“The black market is the only thing that works in Cuba, and vacation rentals are the next step,” Alberto Sardinas, Rita’s son who lives in the United States and runs their Airbnb account due to limited Internet access on the island, told the The Daily Beast over the phone.
There’s no way of knowing how many people are renting without a license, but Alberto Sardinas is sure that many are risking it, especially in the capital, amid a recent thaw with the United States.
“There’s less surveillance [in Havana] because the government knows a lot of people are coming, and it wants to project a different image of what is happening there. So oppression isn’t as visible,” he said. The Guardian reports that the number of U.S. citizens traveling to Cuba has increased 36 percent since the December announcement of renewed relations between Washington and Havana under the auspices of 12 White House-approved categories that justify a trip to the former Cold War enemy. This number will only increase as congress members mull the removal of travel restrictions still limiting U.S. tourism.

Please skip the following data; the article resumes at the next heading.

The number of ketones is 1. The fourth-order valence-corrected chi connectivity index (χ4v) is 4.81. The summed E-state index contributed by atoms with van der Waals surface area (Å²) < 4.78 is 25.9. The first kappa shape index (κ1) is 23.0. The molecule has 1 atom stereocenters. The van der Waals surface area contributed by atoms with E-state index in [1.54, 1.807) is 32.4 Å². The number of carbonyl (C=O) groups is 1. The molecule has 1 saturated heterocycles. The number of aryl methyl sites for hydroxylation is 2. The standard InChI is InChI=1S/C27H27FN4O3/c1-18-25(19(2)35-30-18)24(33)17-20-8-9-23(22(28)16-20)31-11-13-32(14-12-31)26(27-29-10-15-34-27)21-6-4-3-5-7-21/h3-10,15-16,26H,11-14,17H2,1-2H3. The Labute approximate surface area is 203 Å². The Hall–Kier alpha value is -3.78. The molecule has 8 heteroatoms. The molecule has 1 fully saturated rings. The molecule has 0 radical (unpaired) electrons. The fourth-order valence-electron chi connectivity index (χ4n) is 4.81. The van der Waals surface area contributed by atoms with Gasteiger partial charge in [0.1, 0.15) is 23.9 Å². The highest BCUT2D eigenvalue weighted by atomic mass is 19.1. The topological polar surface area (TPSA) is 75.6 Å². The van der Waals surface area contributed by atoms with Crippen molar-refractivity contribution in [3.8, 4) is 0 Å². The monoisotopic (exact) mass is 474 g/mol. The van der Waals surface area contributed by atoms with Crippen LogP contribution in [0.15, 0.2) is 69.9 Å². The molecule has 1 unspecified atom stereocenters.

“Another reason is that Havana, like capitals in many countries, is a laboratory for change. The regime knows that if it’s going to stay in power, things will need to be different in the future, and that includes being able to use the Internet,” Alberto Sardinas continued.
Indeed, one of the biggest hurdles normal Cubans still face is Internet access, according to an internal government document leaked (PDF) by La Chiringa de Cuba, a blog that focuses on current issues in Cuba, especially access to the Internet.
The document, titled Estrategia Nacional de la Banda Ancha en Cuba, or National Strategy for Broadband in Cuba, says 3.4 percent of Cuban households now have daily access to the Internet. By 2020, the government hopes to raise that number to 50 percent. Broadband, by the way, is defined as a connection of 256 kilobytes a second.